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Contraception Services

Your care team at the UT Health Austin Women’s Health Institute is here to advise you on available contraception methods to help you choose the one that is right for you. Birth control, or contraception, is the term used to describe a medication or device used to prevent pregnancy. Choosing the “best” type of birth control for you requires that you know a little about each method, how it works and whether you and your partner will feel comfortable using that method. To decide which birth control method is right for you, read about each type and discuss the options with your physician.

Below include reversible birth control methods we offer:

Oral contraceptive pills
Numerous forms of oral contraceptive pills exist. They work mostly by preventing ovulation (the release of an egg by the ovaries). Most pills are made of two hormones called estrogen and progestin. They can differ both in the type of hormones they contain as well as in the amounts of hormone they contain. Oral contraceptive pills are taken on a daily basis and, when used correctly, are approximately 99% effective in preventing pregnancy.

The pill may reduce cramping and shorten the number of days of bleeding during the menstrual period. The pill may also help lessen the symptoms of premenstrual syndrome (PMS). Some common side effects of birth control pills are nausea, headaches, breast tenderness and bloating. Most symptoms typically improve after using the pill for two or three months.

Vaginal contraceptive ring
The vaginal contraceptive ring, or NuvaRing®, is a thin, flexible ring that is inserted into the vagina. The ring slowly releases hormones into the body through the vagina that prevent ovulation (the release of an egg from the ovaries). When used properly, the vaginal ring is approximately 99% effective in preventing pregnancy. These hormones are the same ones used in most birth control pills. The ring is left in the vagina for 3 weeks. It doesn’t have to be in a specific position in the vagina. You remove the ring after 3 weeks and your period will start. After 7 days, you insert a new ring. The vaginal ring’s side effects are similar to those of the pill.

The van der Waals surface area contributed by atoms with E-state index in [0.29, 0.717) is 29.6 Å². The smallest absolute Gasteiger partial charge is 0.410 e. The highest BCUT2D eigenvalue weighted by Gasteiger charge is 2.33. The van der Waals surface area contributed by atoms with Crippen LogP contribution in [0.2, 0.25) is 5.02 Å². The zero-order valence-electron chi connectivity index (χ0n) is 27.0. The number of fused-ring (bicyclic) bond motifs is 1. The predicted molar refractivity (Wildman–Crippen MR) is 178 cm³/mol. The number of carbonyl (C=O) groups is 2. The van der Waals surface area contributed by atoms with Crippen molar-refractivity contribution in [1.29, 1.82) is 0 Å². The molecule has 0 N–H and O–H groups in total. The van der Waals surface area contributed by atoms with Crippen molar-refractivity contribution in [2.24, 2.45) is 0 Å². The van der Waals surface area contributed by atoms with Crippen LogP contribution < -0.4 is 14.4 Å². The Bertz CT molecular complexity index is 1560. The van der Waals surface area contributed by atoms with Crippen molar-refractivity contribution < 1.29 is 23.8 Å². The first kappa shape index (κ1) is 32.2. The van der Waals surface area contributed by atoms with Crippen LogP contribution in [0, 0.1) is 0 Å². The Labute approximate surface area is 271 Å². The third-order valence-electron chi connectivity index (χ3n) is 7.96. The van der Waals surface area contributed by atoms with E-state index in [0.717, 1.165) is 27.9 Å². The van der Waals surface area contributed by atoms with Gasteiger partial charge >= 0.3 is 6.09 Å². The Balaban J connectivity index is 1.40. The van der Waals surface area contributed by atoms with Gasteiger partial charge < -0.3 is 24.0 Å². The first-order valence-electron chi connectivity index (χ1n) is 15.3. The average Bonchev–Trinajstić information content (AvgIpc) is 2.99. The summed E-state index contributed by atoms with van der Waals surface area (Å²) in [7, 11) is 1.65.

IUDs
The hormonal IUD goes by a variety of different brand names including Liletta. It releases levonorgestrel (progestin) into the uterus and causes the cervical mucus to thicken so sperm can’t reach the egg. It is effective for up to 5 years after placement, but can be removed anytime with immediate return to fertility. The levonorgestrel IUD is approximately 99% effective in preventing pregnancy.

Condoms
There are two types of condoms: male and female condoms. A new condom must be used each time before intercourse. When used appropriately, condoms are approximately 97% effective in preventing pregnancy and are also the only contraceptive devices that can protect against the transmission of sexually transmitted diseases. The male condom should be applied to the penis when the penis is erect. Female condoms are places inside the vagina and then unrolled out to the labia.

Emergency contraception
Emergency contraception consists of taking a pill as soon as possible after having unprotected intercourse. They work by delaying the ovaries from releasing an egg. The pills are available without a prescription at most drug stores. The copper IUD can also be used as a method of emergency contraception and then can continue to be used thereafter for contraception.

Complex Contraception

If you have medical factors that may that complicate your contraception options, we also provide alternative methods of contraception including but not limited to long acting reversible contraception and sterilization. Patients who may benefit from our complex contraception services may have:

  • History of or current cancer
  • Cardiovascular disease
  • Migraines
  • Seizure disorders
  • Rheumatologic disease
  • Obesity
  • Pediatric patients or developmental delay
  • Transplantation or dialysis
  • Taking teratogenic medications (medications that may cause birth defects in the event of pregnancy), such as Accutane
  • Clotting or bleeding disorder
  • Spinal cord injury
  • Uterine anomaly
  • Difficult IUD or implant removals or insertions
  • Dissatisfaction or side effects from previous or current contraceptive methods